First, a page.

Providing for the health and safety of the Stanford community is of utmost importance to the University and resources are available to assist faculty / investigators in addressing global health and safety issues for their international activities. The following recommendations may be useful in project preparations:
- Relevant health and safety information about the travel destination(s) such as required immunizations and related health precautions should be shared with project participants, as should the availability and quality of local health care and the travel destination's current political climate.
- All participants should carefully review their health insurance policies for details regarding international coverage.
- Faculty and staff traveling for Stanford on University business are covered under the University's Business Travel Accident Insurance.
- U.S. citizens and permanent residents (U.S. nationals) should register their travel with the U.S. State Department. Similarly, foreign nationals should do the same with the embassy of their country of citizenship. In the event of an emergency, the State Department can use the registration information to assist U.S. nationals. The State Department also provides country-specific briefings that may be helpful to U.S. nationals in their travel preparations.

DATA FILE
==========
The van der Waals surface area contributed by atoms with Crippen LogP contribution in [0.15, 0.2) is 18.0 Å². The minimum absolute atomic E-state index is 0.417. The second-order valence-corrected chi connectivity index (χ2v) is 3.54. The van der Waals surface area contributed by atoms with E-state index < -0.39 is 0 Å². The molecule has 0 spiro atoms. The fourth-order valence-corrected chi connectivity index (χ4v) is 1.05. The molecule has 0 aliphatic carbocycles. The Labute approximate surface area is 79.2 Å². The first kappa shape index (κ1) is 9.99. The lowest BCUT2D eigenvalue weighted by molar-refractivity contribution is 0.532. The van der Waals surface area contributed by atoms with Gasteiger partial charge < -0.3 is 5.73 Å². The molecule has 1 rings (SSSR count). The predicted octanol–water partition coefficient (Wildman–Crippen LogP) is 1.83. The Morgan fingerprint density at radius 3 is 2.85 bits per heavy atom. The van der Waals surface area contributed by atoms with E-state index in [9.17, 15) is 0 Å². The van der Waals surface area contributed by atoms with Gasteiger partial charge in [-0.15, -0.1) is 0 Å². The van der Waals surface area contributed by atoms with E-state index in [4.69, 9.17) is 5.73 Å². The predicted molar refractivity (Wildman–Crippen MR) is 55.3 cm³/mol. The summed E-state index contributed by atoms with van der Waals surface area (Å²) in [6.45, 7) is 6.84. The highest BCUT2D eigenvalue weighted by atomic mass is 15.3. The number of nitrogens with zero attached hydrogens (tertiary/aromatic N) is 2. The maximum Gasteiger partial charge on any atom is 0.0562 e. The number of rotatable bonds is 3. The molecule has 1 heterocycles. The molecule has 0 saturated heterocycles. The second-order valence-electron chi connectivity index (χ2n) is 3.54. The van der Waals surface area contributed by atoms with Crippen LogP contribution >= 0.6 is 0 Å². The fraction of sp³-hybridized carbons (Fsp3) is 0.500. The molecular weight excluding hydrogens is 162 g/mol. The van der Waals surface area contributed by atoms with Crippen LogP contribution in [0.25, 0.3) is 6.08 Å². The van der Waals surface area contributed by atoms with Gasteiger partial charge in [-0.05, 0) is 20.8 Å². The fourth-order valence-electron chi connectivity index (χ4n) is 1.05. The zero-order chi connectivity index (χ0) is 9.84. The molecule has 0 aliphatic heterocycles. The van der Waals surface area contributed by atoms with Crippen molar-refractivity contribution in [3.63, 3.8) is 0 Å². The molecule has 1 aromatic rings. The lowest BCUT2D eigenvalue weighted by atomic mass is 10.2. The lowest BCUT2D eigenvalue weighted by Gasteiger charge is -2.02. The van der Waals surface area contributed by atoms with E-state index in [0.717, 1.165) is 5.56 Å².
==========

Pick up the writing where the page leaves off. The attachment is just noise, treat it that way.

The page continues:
- Stanford's International Travel Policy recommends against, but does not prohibit travel by faculty, staff or graduate students to countries where the U.S. Department of State has issued an official Travel Warning or where there is other reliable information about significant health or safety concerns in a country or region. It does, however, prohibit Stanford-affiliated travel to these areas for undergraduate students. The Office of Risk Management can be consulted for guidance in establishing health and safety protocols for challenging international locations. Where appropriate, Risk Management may require liability waivers.
- Emergency protocols should be considered for potential crises (political instability, natural disaster, hostage situation, terrorist attack, etc.) in the foreign country. Guidance in developing emergency protocols can be obtained from Risk Management.
- International projects involving students or a large number of participants may necessitate additional health and safety precautions.
- University supervisors, including faculty supervisors, are responsible for protecting the health and safety of employees and students under their supervision. See Health and Safety at Stanford University: Principles, Responsibilities and Practices (Research Policy Handbook 6.2).
- Additional resources for gathering information on local conditions in a country include: